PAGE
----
The necessity of strong partnerships and interdisciplinary working might be highlighted: successful case studies in which academic staff have worked alongside museum staff to achieve innovative outcomes are sought. In doing so it is hoped this publication will assist in showing how scholarly research can be made accessible to the general public in an effective way, and help museum professionals, academics and students to see how this might be done well. Potential ways that external partnerships and internal expertise within museum and heritage organisations might be developed and maintained could be discussed in the case studies.

We are seeking case studies from any country, from a variety of types of museum (national, trust/charity, independent, local authority, university), and it is hoped they will feature a range of collection objects, subject matters, spaces, locations and budgets. Examples from museums outside of the UK and those that have an international dimension or show engagement with source communities from around the world are actively sought.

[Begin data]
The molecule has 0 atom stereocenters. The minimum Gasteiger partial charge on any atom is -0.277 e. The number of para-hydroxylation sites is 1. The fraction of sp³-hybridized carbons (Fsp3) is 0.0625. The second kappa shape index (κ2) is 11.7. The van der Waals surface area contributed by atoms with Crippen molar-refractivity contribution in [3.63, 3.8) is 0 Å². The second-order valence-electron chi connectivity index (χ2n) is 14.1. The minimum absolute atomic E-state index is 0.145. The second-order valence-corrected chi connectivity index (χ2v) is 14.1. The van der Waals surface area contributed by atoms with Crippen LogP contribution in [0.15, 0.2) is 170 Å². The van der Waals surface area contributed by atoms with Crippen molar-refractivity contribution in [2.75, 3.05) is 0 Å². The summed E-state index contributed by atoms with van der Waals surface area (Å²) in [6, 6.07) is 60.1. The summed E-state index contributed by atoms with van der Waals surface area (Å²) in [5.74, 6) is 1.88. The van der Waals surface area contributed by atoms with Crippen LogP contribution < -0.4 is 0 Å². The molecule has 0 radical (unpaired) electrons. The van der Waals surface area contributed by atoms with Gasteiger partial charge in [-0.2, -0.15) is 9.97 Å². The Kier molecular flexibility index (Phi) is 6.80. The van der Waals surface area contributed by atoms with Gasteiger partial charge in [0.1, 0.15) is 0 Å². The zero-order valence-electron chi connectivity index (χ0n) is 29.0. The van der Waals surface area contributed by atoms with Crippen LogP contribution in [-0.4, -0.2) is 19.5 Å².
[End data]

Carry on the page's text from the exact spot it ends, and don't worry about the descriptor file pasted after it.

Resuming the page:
Your case study must fall into one of the following five categories:
o University museums and academic partnerships with museums.
o Public–privatepartnerships.
o Untold stories (e.g. gender and sexuality / under-represented, disenfranchised and marginalised groups / post-colonial interpretation).
o Retold stores and contemporary issues (e.g. community stories, lost and forgotten stories, audience interest reinvigorated).
o Difficult spaces and projects undertaken on small and restricted budgets (e.g. at local authority museums, independent museums).

The case study chapters will be presented thematically, examining specific research themes as outlined above. The case studies will combine to show the variety of primary, object-focused and academic research that is being undertaken in museums in projects that have visitor-focused outcomes.

Required
• Summary of your proposed contribution (no more than one side of A4).
• A list of any suggested illustrations, tables etc.
• Author CV (and list of previous published material if applicable).

MuseumResearchContributions@gmail.com

Deadline
Midday on Monday, 30th November 2020.

More information is available here.